Tuesday, June 28, 2016

Island Fruit Muffins - Cookbook Countdown

Thanks to talented cooks and food bloggers Emily and Joyce, creators of Cookbook Countdown, I've been motivated to dust off some older cookbooks and actually cook from them. This past month I've been baking muffins from 500 Best Muffin Recipes by Esther Brody and after tackling 6 recipes, the family is still not tired of them - a very good sign, I think.

My final recipe was Island Fruit Muffins from the "Special Occasion Muffins" chapter. To me, this wasn't a special occasion muffin but it was one of the best bran muffins I've ever had! With all the fruit and coconut going on, you barely noticed the bran except for the nutty flavour it brought to the muffin. I replaced the raisins with fresh mango but I think my next rendition will be with pineapple. Try them and enjoy!
 Island Fruit Muffins
makes 20 regular
adapted from 500 Best Muffin Recipes by Esther Brody

*Ingredients:
145g wheat bran
80g all-purpose flour
80g whole wheat flour
1 tsp baking powder 
2-1/2 tsp baking soda
1/4 tsp fine sea salt
2 eggs
170g honey
100g vegetable oil
300g buttermilk
260g mashed bananas (about 3 medium)
125g shredded sweetened coconut
200g diced mango (I used 2 Ataulfo)

Method: 
Preheat oven to 190C/375F. Prepare the muffin tins by greasing them or lining them with paper muffin cups.

Into a large bowl, measure the bran, flours, baking powder, baking soda and salt and stir to combine.

In a medium bowl, whisk the eggs, honey, vegetable oil, buttermilk, mashed bananas, and coconut together.

Make a well in the centre of the dry ingredients. Pour the wet ingredients into the well and stir until the dry ingredients are just incorporated. Gently fold in the diced mango. Do not over mix.  

Scoop the batter into the prepared muffin tins filling them 3/4 full. Bake 20-25 minutes on the middle rack of the oven until the centre springs back when pressed lightly with a finger and a toothpick inserted in the centre comes out clean.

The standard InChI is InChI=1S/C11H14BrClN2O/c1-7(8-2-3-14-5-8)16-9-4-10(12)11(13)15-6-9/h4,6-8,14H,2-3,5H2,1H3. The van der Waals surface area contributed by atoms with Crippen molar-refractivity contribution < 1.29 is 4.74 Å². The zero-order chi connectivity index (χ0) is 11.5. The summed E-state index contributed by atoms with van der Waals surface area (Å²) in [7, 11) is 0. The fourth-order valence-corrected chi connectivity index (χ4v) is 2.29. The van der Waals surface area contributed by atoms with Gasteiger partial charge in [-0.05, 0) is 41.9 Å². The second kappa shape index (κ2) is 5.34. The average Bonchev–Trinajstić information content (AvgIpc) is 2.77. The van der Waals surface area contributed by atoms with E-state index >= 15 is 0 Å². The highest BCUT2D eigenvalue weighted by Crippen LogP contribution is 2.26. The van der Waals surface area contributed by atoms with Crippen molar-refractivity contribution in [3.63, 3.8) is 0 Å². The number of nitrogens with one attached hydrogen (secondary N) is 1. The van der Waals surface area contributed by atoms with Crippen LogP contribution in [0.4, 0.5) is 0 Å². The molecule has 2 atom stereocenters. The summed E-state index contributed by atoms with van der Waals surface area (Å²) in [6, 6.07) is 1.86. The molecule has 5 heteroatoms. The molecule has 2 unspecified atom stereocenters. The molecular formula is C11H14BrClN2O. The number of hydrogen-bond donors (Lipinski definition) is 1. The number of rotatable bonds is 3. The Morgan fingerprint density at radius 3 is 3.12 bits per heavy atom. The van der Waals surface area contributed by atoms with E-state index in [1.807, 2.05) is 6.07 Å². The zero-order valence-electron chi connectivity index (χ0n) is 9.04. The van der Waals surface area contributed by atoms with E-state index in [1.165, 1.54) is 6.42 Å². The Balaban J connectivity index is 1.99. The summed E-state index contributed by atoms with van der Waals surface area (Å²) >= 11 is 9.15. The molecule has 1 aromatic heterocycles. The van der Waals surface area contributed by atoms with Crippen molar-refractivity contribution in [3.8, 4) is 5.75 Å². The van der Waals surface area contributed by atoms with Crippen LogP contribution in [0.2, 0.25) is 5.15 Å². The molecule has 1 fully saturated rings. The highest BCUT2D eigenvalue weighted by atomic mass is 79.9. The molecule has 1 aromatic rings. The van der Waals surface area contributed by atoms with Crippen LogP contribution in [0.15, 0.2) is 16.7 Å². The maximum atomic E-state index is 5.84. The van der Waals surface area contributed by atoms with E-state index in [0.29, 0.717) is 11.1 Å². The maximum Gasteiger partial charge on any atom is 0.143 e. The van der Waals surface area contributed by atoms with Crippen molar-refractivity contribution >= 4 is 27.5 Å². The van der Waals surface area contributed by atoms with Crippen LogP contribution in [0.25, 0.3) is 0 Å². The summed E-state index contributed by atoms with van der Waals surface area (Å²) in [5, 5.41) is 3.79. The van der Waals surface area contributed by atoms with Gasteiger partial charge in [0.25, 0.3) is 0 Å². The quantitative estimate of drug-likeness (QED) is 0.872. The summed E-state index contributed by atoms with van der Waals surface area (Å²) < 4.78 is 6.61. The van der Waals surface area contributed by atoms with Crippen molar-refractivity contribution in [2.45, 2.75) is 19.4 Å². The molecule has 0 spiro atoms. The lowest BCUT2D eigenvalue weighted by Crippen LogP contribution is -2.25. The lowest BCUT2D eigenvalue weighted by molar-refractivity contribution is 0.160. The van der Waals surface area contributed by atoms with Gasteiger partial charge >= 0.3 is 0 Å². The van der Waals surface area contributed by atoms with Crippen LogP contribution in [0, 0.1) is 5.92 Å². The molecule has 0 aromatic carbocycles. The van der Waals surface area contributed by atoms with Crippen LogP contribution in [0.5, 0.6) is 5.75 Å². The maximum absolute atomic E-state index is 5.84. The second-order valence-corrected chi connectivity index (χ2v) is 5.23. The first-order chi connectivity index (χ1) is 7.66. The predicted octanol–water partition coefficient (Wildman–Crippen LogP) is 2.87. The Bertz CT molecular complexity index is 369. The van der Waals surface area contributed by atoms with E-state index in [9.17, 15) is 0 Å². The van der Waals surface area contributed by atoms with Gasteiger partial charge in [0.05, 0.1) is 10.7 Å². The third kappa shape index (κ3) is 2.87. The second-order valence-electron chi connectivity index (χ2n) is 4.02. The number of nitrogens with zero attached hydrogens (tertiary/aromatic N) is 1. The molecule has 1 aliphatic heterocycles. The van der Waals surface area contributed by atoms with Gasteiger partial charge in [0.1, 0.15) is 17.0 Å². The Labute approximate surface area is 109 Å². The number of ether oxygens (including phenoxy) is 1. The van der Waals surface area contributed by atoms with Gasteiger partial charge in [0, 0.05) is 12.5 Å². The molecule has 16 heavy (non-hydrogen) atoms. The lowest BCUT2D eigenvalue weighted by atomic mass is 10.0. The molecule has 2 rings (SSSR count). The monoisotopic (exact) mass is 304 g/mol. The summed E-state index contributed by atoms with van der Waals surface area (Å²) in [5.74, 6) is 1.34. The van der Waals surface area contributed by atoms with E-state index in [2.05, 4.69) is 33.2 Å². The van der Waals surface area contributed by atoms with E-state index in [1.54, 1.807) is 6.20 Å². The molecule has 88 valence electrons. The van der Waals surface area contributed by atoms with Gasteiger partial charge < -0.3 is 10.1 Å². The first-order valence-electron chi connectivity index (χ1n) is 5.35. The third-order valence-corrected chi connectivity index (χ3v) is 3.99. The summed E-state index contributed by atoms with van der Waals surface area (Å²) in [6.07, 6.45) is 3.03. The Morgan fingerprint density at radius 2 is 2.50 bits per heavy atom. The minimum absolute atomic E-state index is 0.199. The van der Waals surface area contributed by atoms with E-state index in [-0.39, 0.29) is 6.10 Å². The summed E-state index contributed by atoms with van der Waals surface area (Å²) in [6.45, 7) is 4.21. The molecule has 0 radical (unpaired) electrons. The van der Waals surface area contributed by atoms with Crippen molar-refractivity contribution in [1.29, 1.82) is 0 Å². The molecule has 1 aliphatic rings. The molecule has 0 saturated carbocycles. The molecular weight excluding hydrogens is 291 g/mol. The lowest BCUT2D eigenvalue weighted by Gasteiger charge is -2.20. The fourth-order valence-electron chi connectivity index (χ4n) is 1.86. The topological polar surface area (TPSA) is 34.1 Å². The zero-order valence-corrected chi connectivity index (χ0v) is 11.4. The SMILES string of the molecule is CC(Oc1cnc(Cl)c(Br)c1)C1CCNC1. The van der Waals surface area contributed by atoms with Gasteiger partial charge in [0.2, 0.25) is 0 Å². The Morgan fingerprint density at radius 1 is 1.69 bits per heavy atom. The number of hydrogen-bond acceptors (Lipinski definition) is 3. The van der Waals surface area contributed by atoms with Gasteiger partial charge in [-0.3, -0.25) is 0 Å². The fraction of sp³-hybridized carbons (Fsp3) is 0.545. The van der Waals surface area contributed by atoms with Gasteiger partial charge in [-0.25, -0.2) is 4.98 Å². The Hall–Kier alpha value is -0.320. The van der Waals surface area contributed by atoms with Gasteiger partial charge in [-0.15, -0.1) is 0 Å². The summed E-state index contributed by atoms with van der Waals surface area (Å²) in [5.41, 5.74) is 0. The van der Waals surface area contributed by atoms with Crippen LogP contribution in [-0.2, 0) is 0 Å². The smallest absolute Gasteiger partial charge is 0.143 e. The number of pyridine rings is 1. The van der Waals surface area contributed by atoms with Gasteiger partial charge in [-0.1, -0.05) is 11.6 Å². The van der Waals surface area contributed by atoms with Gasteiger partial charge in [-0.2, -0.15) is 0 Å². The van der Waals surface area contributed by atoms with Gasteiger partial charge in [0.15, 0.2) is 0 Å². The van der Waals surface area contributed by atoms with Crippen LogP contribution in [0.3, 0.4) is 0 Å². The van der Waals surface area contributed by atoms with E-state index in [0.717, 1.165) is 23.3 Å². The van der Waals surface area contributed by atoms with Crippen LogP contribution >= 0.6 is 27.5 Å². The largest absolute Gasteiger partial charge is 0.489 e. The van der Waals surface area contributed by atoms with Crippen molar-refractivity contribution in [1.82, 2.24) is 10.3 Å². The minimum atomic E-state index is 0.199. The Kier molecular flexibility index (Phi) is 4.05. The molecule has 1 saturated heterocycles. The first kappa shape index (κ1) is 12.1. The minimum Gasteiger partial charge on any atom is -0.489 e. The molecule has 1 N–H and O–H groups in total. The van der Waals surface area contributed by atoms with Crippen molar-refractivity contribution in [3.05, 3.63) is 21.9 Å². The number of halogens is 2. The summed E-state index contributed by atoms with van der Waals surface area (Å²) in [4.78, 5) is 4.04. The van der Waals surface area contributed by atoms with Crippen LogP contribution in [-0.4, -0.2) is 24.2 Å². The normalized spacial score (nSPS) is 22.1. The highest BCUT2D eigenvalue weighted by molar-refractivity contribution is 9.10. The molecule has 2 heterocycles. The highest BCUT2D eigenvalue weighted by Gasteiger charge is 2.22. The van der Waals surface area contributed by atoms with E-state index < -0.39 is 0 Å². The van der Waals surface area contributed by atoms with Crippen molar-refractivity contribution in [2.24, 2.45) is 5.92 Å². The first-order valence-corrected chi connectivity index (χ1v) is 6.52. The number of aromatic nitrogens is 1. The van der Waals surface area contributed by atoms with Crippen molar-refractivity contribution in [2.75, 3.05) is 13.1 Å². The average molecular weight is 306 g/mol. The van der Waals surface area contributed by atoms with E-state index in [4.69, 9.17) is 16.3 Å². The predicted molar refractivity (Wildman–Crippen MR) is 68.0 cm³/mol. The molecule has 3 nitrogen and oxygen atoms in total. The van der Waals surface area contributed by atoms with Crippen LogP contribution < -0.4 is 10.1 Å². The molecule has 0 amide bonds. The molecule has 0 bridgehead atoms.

Cool 5 minutes in the pan before removing.

* I converted the book's American volume measurements to gram weights using King Arthur Flour's ingredient weight chart.

Though the book has a few issues - recipe yield isn't provided and the conversion of American volume measurements to metric volume measurements is often inaccurate and inconsistent (I ignored them) - I really enjoyed baking from it this month and I'll be looking to it often when the mood to bake something quick and easy strikes.

I'll be cooking lots of vegetables with next month's book choice, making use of the abundance of local produce at the farmers' markets .

I'm linking this post to Cookbook Countdown hosted by Kitchen Flavours and Emily's Cooking (Makan2) Foray

Rice Pudding, Strawberries and Spiced Hibiscus Syrup - Tuesdays with Dorie

I'd neither tasted nor made rice pudding before this nor had I ever been tempted to based on its appearance alone so I was pleasantly surprised by this dessert from Dorie Greenspan's Baking Chez Moi, one of this month's choices for Tuesdays with Dorie.